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ICD-10 M77.4
ICD-9 726.70
MeSH D037061

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List of terms related to Metatarsalgia

Editor-In-Chief: C. Michael Gibson, M.S., M.D. [1] Associate Editor(s)-in-Chief: Sara Mohsin, M.D.[2]

Synonyms and Keywords: Metatarsophalangeal joint capsulitis, Stone bruise, Ball-of-foot-pain


Metatarsalgia (literally metatarsal pain, colloquially known as stone bruise) is a general term used to refer to any painful foot condition affecting the metatarsal region of the foot (area just before the toes, commonly referred to as ball-of-the-foot). It is actually a common overuse injury that can affect the joints and bones of the metatarsals. Metatarsalgia is most often localized to the the first metatarsal head (the ball of the foot just behind the big toe). There are two small sesamoid bones under the first metatarsal head. The next most frequent site of metatarsal head pain is under the second metatarsal. This can be due to either too short a first metatarsal bone or to "hypermobility of the first ray" (metatarsal bone + medial cuneiform bone behind it), both of which result in excessive pressure being transmitted into the second metatarsal head. Metatarsalgia is the irritation and inflammation of joint capsule surrounding these metatarsal heads due to excessive pressure over prolonged periods of time. Patient complaints of pain in the joint itself with the feeling of a marble in the shoe or a bunched up sock.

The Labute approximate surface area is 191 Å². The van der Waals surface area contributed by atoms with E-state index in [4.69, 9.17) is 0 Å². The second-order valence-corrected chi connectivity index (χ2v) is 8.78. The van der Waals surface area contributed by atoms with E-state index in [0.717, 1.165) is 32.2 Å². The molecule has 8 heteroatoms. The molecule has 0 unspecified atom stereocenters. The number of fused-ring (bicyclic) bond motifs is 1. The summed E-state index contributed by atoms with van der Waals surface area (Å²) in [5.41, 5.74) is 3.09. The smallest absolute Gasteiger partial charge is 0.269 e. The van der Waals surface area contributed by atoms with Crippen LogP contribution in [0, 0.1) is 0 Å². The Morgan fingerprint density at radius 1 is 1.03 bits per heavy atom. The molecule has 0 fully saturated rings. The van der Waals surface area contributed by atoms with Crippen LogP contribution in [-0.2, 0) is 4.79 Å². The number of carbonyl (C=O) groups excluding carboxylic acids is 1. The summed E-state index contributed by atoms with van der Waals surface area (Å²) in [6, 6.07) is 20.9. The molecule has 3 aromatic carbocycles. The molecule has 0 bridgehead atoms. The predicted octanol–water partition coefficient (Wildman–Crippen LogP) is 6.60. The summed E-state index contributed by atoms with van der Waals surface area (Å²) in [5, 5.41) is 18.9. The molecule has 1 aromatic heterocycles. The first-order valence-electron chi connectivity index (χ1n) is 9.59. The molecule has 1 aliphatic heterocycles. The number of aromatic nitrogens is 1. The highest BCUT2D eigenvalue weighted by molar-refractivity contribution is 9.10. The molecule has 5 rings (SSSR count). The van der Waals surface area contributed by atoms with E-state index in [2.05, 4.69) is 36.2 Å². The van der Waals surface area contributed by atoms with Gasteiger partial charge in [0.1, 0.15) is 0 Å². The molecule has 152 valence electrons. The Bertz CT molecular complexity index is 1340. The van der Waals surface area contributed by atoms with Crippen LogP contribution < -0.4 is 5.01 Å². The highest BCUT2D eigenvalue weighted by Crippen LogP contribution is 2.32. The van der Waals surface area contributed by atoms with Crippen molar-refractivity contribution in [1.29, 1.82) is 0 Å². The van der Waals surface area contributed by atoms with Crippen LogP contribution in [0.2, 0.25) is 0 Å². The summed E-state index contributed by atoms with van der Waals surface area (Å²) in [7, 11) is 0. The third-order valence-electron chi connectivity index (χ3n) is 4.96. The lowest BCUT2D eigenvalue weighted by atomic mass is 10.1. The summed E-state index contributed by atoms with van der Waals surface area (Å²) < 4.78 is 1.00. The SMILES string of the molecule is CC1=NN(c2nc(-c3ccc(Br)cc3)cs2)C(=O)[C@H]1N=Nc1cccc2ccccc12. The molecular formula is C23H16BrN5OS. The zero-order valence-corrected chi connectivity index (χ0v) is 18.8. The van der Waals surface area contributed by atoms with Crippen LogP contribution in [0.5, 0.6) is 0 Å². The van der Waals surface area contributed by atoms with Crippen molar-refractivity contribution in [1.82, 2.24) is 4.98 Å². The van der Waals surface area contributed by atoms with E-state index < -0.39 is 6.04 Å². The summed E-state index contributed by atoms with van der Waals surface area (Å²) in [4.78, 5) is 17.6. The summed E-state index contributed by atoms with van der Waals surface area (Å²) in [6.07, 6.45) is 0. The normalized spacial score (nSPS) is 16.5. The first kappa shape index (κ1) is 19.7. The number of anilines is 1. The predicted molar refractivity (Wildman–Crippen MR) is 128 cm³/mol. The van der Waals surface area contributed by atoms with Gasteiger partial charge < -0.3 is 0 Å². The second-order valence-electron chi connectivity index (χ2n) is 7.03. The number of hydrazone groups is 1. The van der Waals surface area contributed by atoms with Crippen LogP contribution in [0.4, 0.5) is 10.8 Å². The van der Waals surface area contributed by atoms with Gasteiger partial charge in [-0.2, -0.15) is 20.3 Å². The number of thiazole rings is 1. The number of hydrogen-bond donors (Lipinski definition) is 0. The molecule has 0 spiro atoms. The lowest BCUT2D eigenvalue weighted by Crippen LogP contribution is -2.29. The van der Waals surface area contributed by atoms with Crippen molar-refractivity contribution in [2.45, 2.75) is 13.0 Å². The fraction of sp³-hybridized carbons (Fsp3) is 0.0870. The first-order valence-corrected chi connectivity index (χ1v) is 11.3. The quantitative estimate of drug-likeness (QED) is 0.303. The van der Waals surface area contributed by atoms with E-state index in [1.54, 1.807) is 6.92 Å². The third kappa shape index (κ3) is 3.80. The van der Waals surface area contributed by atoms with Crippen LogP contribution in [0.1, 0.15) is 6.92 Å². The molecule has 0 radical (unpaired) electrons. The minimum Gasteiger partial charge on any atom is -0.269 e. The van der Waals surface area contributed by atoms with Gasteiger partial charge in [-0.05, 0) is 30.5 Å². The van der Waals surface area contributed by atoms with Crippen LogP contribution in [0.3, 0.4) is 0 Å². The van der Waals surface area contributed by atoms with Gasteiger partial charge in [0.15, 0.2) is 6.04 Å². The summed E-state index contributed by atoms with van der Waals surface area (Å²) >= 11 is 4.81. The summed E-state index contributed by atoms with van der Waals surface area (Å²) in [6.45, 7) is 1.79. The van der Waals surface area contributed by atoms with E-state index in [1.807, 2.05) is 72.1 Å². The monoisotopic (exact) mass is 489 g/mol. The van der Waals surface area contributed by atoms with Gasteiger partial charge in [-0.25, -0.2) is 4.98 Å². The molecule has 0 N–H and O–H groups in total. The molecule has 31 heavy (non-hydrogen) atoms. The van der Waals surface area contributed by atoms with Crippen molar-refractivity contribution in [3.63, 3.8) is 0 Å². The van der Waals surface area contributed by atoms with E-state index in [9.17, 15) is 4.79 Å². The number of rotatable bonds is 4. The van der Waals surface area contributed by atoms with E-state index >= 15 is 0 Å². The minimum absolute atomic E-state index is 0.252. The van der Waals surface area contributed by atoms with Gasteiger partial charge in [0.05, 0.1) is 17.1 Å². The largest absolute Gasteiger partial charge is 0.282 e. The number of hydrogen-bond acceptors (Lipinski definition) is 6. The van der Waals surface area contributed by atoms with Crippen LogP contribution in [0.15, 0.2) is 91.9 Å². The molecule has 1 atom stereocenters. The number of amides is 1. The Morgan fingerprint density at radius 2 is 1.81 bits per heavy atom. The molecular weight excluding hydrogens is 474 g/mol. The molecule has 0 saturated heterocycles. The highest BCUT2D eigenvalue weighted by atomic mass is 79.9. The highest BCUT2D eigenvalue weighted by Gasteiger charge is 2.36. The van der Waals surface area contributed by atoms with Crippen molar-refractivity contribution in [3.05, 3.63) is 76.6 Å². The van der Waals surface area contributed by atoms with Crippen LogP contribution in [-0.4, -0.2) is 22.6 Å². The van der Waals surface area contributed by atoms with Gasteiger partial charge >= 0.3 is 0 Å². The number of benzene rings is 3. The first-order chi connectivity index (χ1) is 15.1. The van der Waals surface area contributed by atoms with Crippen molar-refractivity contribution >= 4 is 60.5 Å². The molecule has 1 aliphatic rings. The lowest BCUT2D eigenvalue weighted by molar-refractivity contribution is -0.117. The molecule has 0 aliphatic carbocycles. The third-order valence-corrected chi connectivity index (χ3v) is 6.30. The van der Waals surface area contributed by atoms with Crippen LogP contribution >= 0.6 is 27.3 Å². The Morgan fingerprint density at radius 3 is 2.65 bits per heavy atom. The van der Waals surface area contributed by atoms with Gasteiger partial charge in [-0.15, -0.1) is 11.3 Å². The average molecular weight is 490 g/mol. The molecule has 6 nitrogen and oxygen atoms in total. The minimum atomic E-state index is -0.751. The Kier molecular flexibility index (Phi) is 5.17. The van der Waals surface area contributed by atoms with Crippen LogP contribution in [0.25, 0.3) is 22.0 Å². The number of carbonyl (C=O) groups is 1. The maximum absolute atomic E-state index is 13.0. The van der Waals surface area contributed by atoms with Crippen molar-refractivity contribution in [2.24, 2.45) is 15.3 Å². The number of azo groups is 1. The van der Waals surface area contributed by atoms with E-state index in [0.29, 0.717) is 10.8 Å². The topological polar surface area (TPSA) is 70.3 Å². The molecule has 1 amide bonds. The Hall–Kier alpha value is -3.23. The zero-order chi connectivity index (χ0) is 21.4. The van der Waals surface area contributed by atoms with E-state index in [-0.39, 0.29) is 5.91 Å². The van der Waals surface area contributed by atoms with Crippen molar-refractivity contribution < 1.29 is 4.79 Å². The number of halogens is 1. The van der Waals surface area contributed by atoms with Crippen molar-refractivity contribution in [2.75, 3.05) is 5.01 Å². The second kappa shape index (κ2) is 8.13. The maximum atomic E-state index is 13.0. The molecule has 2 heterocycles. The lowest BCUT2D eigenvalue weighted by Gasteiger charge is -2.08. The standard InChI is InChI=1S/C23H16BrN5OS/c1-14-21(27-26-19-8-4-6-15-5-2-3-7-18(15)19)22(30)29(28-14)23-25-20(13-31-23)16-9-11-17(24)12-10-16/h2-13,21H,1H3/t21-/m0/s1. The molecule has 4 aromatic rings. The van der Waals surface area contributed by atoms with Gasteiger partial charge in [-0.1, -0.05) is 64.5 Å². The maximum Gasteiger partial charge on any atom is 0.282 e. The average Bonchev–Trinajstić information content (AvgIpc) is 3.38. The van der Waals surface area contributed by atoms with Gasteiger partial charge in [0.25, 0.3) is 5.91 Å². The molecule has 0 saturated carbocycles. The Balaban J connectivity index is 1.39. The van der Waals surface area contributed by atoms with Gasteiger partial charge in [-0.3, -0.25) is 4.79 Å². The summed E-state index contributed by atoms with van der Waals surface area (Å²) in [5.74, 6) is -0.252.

Metatarsalgia can be caused by any of the following:

History and symptoms

Imaging Fingings

Following imaging tests may prove to be helpful in diagnosing and differentiating metatarsalgia from other causes of forefoot pain:


X-ray helps to exclude other causes of forefoot pain


MRI helps to diagnose & differentiate other causes of pain in mid-foot and metatarsal regions such as:[2]

Bone Scan

A bone scan pinpoints to the places of inflammation



Conservative medical therapy



Primary preventive measures for metatarsalgia include the following:


  1. CALCAGNI V (1965). "[ON A CASE OF BILATERAL INTERMETATARSAL BURSITIS]". Minerva Ortop. 16: 88–90. PMID 14331319.<templatestyles src="Module:Citation/CS1/styles.css"></templatestyles>
  2. 2.0 2.1 Ganguly A, Warner J, Aniq H (2018). "Central Metatarsalgia and Walking on Pebbles: Beyond Morton Neuroma". AJR Am J Roentgenol. 210 (4): 821–833. doi:10.2214/AJR.17.18460. PMID 29470159.<templatestyles src="Module:Citation/CS1/styles.css"></templatestyles>
  3. Iagnocco A, Coari G, Palombi G, Valesini G (2001). "Sonography in the study of metatarsalgia". J Rheumatol. 28 (6): 1338–40. PMID 11409128.<templatestyles src="Module:Citation/CS1/styles.css"></templatestyles>

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